Slacking Off

In an effort to hang onto the Christmas spirit just a bit longer, we are spending some days with my side of the family. One round of present opening done, another yet to go and Addie is having the time of her life.

I'm going to take some time to fully dive into my family and rest my mommy soul. Enjoy your week--I'm looking forward to coming back to this space on the 4th!
Happy Happy New Year!

It's here

The Nativity.

A tree that smells oh so good.

A little girl ready to open presents.

A brand new dress for her to wear to Christmas Mass.

It's here... Christmas is finally here.

After all of those weeks of hard work, I managed to finish my knitting this morning. If that isn't a Christmas miracle, I don't know what is! Really, I think the happiest person of all is my husband, who jumped up and down with me when I told him I was done.

This day, Christmas Eve Day, may be my favorite day of the year. So much togetherness, tradition, warmth and love. The food tastes better, the Mass somehow feels more holy (even though it's much more crowded), the hot chocolate is smoother, the laughter is louder and more genuine, anticipation is wildly contageous. All of the work and thought put into these days will be felt and realized. Magic.

I wish you all the most joyous of days today and tomorrow. Let's all remember the true reason for this day and rejoice in the blessings we have in the ones we love. Have yourselves a merry little Christmas! 

Christmas music

My family has always been really into ambiance around the holidays. Candles, music, fire in the fireplace... It's so funny how those things have stuck with me, the greatest of which is definitely the music. Growing up, my parents always seemed to have a soundtrack for every occasion. At Easter it's Handel's Young Massiah, on a cool summer evening it's Gordon Lightfoot, and whenever I need to feel the Christmas spirit, all I need is some Winter Solstice and baby I'm there!

I think because of my parents' influence, I hate listening to the Christmas stations on the radio. They always start the holiday rotation way too early and they play the obnoxious stuff far too frequently. I mean, how many times can one really stand to hear Gloria Estefan wail on about how special this Christmas will be? Once is too many.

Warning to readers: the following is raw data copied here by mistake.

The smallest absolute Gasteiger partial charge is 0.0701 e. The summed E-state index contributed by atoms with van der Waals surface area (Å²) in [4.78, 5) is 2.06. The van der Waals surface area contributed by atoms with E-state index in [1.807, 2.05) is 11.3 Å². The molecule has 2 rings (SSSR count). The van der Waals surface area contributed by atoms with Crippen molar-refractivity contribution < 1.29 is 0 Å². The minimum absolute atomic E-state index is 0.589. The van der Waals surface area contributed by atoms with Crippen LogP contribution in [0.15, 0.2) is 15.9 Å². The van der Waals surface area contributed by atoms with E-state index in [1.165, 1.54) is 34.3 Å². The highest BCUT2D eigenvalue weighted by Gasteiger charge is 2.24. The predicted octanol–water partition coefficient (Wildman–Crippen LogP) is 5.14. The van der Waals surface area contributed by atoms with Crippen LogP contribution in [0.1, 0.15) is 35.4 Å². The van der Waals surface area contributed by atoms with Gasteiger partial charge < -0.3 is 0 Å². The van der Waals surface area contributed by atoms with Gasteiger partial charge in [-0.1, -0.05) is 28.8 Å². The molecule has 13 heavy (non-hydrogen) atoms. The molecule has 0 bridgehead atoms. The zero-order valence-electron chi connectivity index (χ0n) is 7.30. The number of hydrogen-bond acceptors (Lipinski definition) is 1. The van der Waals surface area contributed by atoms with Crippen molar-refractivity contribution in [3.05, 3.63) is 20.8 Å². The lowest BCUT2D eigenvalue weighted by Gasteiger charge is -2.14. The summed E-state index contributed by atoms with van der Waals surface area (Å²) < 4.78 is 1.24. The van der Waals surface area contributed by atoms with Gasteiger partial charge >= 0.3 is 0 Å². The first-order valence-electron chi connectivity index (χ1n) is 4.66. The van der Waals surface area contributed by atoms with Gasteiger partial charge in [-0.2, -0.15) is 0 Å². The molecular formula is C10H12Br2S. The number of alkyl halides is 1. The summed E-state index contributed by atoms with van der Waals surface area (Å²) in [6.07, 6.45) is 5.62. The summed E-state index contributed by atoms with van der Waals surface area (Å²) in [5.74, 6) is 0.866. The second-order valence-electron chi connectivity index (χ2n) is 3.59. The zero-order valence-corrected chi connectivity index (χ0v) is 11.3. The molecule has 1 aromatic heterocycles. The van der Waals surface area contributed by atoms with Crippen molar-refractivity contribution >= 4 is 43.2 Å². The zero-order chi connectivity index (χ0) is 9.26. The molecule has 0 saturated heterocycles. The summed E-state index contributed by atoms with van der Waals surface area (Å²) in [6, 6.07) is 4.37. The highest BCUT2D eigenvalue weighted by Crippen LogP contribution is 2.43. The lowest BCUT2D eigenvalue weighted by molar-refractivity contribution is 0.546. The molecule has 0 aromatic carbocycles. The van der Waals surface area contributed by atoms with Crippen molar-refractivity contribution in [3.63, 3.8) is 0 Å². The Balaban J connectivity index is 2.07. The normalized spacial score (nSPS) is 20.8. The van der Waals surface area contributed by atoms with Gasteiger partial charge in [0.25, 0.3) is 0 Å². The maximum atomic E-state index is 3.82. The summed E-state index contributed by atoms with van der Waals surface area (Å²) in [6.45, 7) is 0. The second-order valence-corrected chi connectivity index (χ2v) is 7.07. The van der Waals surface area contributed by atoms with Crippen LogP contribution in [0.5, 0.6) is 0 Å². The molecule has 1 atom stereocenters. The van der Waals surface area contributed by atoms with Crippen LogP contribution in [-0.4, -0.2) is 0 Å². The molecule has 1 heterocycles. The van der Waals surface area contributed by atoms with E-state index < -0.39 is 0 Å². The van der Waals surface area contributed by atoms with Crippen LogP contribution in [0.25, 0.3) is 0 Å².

This year, however, I just may have found my saving grace: The SIRIUS Holiday Pops channel. All classical music all the time, with an occasional choir thrown into the background. Beautiful renditions of all the songs I love, and even the ones I don't somehow sound amazing. How many times can I listen to the LA Guitar Quartet's version of The Nutcracker Suite before I tire of it? If I ever get there, I'll let you know.

As we develop our own family traditions with Addie, this is one I definitely plan to keep. I want her to associate the magical feeling that music can give with the beauty of Christmas. Just like me, at some point she will probably find the "soundtracks" annoying. But then, when she's grown and needs a little pick-me-up those days before the 25th, I hope she will turn to the same pieces I do to give her comfort, calm her soul and put her heart where it should be this time of year: at peace.

Then why don't you marry it?

I Sara,
Take you,
Cuisinart Prep 9--9 cup food processor...

For better or worse...

In sickness and in health...

As long as we both shall live!

OK, that was a bit dramatic. But really, in my excitement of finally having a food processor during the holidays and thus finally being able to make the butter cookies I have been dying to try, I danced around the kitchen like a mad woman when that dough came together. Now if only the rest of the process were that easy!

Yesterday was holiday baking day and I was able to make 3 delicious treats--bite sized butter cookies, candy cane bark and ritz peanut butter sandwich crackers dipped in dark chocolate (why am I the last person on earth to learn about that one?).

I am coming to the end of my to-do list and it feels oh so good, but kind of sad. I keep wondering how much could I get done all year if I worked with this level of intensity? I would probably be husbandless and childless, but man I would have a ton of baked goods, blankets and knitted stuff all around!

My Christmas presents

A few weeks ago, Curt asked me what I wanted for Christmas. He had seen my wish list and still wanted to know more, so I decided to spend some time searching Etsy and see what I could come up with. Oh mercy, that place is dangerous. I found and fell in love with way too much, but I managed to narrow it down to two shops and a few items.

Yesterday he came home with a piece of mail that had stamps from Greece all over it and I just about hit the ceiling. The pieces came beautifully wrapped (this was not indicated in the shop, so an extra bonus there) and are so adorable, I almost want to leave them in their tiny boxes... Almost.

In case you can't see it, that's Thalassa Jewelry and I love their pieces, especially the flower cups. So simple, yet so lovely. And the fact that the jewelry comes all the way from Greece makes it seem extra special and unique. I feel like a kid itching for that magical day to get here already--a bowl of hot soup, evening Mass, time with friends, opening presents, then Christmas Morning. Only one week away!